The Queen presented an OBE, Military Crosses and a Queen’s Gallantry Medal at the Palace of Holyroodhouse in Edinburgh for service and actions conducted in Afghanistan during Operation HERRICK 11.
Lieutenant Colonel Stephen Cartwright, who was Commanding Officer of Regional Battle Group (South) in southern Afghanistan from April to October 2009, was awarded the Order of the British Empire (OBE) for his leadership in 13 dangerous battle group operations.
Lieutenant (now Captain) Alexander Phillips, Corporal (now Sergeant) Richard Clark, Corporal Craig Sharp, and Corporal Christopher Reynolds were all presented with Military Crosses at the ceremony.
Captain Phillips was honoured for his ‘exemplary’ leadership when conducting nine aviation assaults. On one occasion he led from the front to conduct a bayonet charge on insurgents to clear a compound.
Sergeant Clark was honoured for his actions when he led his section in an attack on an enemy machine gun nest.
Corporal Sharp was the lead section commander responsible for providing flank protection for the improvised explosive device disposal team who were clearing a route for Jackal reconnaissance vehicles.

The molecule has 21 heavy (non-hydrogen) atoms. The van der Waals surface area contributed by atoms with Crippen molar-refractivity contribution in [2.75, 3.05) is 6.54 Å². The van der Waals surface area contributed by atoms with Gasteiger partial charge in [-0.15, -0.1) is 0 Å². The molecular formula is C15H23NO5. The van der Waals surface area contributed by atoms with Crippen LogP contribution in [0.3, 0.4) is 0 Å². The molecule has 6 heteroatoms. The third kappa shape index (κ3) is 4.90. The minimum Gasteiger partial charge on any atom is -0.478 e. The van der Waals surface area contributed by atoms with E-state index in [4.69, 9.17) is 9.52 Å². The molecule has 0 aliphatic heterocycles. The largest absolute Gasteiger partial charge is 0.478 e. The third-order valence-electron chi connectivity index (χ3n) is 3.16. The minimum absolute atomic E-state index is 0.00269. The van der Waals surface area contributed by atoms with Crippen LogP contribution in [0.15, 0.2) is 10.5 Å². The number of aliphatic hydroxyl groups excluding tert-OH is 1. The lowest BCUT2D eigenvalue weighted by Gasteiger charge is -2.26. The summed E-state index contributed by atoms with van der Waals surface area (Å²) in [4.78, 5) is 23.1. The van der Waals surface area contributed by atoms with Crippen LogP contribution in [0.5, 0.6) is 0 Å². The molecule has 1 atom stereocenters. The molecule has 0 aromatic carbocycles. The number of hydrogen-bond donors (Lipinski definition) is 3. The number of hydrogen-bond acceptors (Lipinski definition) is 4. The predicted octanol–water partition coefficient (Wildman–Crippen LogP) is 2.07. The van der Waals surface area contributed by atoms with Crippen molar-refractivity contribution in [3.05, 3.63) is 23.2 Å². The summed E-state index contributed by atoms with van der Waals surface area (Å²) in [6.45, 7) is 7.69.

Corporal Sharp said he was ‘ecstatic’ to be receiving the honour from the Queen.
Corporal Reynolds was awarded the Military Cross for repeatedly demonstrating extreme bravery and outstanding technical ability as a sniper commander during offensive operations in southern Afghanistan.
On one occasion, Corporal Reynolds put himself in danger in order to personally observe an insurgent firing point. He engaged the enemy with his sniper rifle until he ran out of ammunition and then grabbed an SA80 rifle, stood up in the face of considerable enemy fire, and continued to suppress the enemy. He then picked up a light machine gun and again, fully exposed to enemy fire, engaged from a rooftop.
In addition, Lance Corporal David Timmins, from the Royal Logistic Corps, was awarded the Queen’s Gallantry Medal (QGM).
Commenting on the honour, Lance Corporal Timmins said:
I feel very humbled. It’s nice to be recognised… no-one is looking to be recognised, if that makes sense, but it’s a nice touch.
Lance Corporal Timmins himself was severely injured nine days after the incident for which he was awarded the QGM and credits Captain Wayne Owers, a fellow QGM recipient, for saving his life:
Speaking in March, he said:
I swallowed my tongue, had a collapsed lung and my coronary artery was hit.
I was losing a lot of blood but Captain Owers pulled my tongue out of my mouth, sat me up and wacked me on the back several times saying ‘don’t die on me’.
As a result of that I was sick, cleared my airways and was squared away - we laugh about it now and how his unorthodox medical techniques saved my life!